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BioMed Research International
Volume 2015, Article ID 982072, 8 pages
http://dx.doi.org/10.1155/2015/982072
Research Article

Attention Deficit Hyperactivity Disorder Symptoms, Comorbidities, Substance Use, and Social Outcomes among Men and Women in a Canadian Sample

1Population and Community Health Unit, Department of Family Medicine, University of Western Ontario, 1151 Richmond Street, London, ON, Canada N6A 5C1
2Department of Sociology, Centre for Criminology and Sociological Studies, University of Toronto, Toronto, ON, Canada M5S 2J4
3Department of Psychology, York University, LaMarsh Centre for Child and Youth Research, Toronto, ON, Canada M3J 1P3
4Complex Mental Illness, Forensic Service, Centre for Addiction and Mental Health, Department of Psychiatry, University of Toronto, Toronto, ON, Canada M5S 2S1
5Centre for Addiction and Mental Health, Dalla Lana School of Public Health, University of Toronto, Toronto, ON, Canada M5S 2S1
6Department of Sociology, Collaborative Program in Addiction Studies, University of Toronto, Toronto, ON, Canada M5S 2J4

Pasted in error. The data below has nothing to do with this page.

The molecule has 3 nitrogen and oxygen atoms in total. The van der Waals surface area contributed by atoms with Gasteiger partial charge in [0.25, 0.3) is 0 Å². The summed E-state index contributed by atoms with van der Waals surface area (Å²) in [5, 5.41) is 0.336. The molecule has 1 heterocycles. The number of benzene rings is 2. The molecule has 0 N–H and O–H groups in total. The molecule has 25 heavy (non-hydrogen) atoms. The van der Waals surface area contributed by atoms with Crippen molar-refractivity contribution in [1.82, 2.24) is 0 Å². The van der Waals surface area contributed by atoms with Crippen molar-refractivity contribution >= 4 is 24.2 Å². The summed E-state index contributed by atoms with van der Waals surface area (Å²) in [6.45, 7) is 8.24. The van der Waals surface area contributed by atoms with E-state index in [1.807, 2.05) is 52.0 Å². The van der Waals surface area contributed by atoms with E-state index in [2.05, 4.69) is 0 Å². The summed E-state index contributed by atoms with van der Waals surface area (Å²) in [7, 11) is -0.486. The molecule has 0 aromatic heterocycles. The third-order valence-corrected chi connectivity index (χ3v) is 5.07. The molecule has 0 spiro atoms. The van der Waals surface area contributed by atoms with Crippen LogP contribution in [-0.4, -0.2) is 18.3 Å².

Received 12 August 2014; Accepted 26 November 2014

Academic Editor: Sahoo Saddichha

Copyright © 2015 Evelyn Vingilis et al. This is an open access article distributed under the Creative Commons Attribution License, which permits unrestricted use, distribution, and reproduction in any medium, provided the original work is properly cited.

Abstract

Background. Attention deficit hyperactivity disorder (ADHD) is a neurodevelopmental disorder that can persist in adolescence and adulthood. Aim. To examine prevalence of ADHD symptoms and correlates in a representative sample of adults 18 years and older living in Ontario, Canada. Method. We used the Centre for Addiction and Mental Health Monitor, an ongoing cross-sectional telephone survey, to examine the relationships between ADHD positive symptoms and comorbidities, substance use, medication use, social outcomes, and sociodemographics. Results. Of 4014 residents sampled in 2011-2012, 3.30% (2.75%–3.85%) screened positively for ADHD symptoms (women = 3.6%; men = 3.0%). For men, distress, antisocial symptoms, cocaine use, antianxiety medication use, antidepressant medication use, and criminal offence arrest were associated with positive ADHD screen. For women, distress, cocaine use, antianxiety medication use, antidepressant medication use, pain medication use, and motor vehicle collision in the past year were associated with positive ADHD screen. Conclusions. ADHD symptoms are associated with adverse medical and social outcomes that are in some cases gender specific.